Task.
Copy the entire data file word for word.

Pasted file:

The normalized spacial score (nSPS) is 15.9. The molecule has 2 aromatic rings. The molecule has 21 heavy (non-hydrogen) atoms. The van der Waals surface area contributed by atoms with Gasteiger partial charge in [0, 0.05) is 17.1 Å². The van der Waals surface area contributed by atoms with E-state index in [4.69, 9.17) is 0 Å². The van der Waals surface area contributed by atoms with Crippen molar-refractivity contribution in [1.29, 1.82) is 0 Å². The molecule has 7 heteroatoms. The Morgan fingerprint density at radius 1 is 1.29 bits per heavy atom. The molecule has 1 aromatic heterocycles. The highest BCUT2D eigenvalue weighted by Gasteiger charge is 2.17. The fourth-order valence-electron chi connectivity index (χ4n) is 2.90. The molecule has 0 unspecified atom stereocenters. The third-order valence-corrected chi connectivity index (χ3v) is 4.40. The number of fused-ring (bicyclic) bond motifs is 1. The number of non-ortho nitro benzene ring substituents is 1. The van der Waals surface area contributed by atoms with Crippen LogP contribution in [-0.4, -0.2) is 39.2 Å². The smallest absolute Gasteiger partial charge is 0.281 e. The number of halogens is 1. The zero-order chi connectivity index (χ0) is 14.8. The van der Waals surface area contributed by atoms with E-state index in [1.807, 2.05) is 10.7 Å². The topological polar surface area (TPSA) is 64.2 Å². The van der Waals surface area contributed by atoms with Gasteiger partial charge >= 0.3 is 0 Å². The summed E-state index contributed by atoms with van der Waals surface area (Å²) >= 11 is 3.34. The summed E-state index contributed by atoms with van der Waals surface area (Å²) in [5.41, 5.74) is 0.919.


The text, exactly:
The normalized spacial score (nSPS) is 15.9. The molecule has 2 aromatic rings. The molecule has 21 heavy (non-hydrogen) atoms. The van der Waals surface area contributed by atoms with Gasteiger partial charge in [0, 0.05) is 17.1 Å². The van der Waals surface area contributed by atoms with E-state index in [4.69, 9.17) is 0 Å². The van der Waals surface area contributed by atoms with Crippen molar-refractivity contribution in [1.29, 1.82) is 0 Å². The molecule has 7 heteroatoms. The Morgan fingerprint density at radius 1 is 1.29 bits per heavy atom. The molecule has 1 aromatic heterocycles. The highest BCUT2D eigenvalue weighted by Gasteiger charge is 2.17. The fourth-order valence-electron chi connectivity index (χ4n) is 2.90. The molecule has 0 unspecified atom stereocenters. The third-order valence-corrected chi connectivity index (χ3v) is 4.40. The number of fused-ring (bicyclic) bond motifs is 1. The number of non-ortho nitro benzene ring substituents is 1. The van der Waals surface area contributed by atoms with Crippen LogP contribution in [-0.4, -0.2) is 39.2 Å². The smallest absolute Gasteiger partial charge is 0.281 e. The number of halogens is 1. The zero-order chi connectivity index (χ0) is 14.8. The van der Waals surface area contributed by atoms with E-state index in [1.807, 2.05) is 10.7 Å². The topological polar surface area (TPSA) is 64.2 Å². The van der Waals surface area contributed by atoms with Gasteiger partial charge >= 0.3 is 0 Å². The summed E-state index contributed by atoms with van der Waals surface area (Å²) >= 11 is 3.34. The summed E-state index contributed by atoms with van der Waals surface area (Å²) in [5.41, 5.74) is 0.919.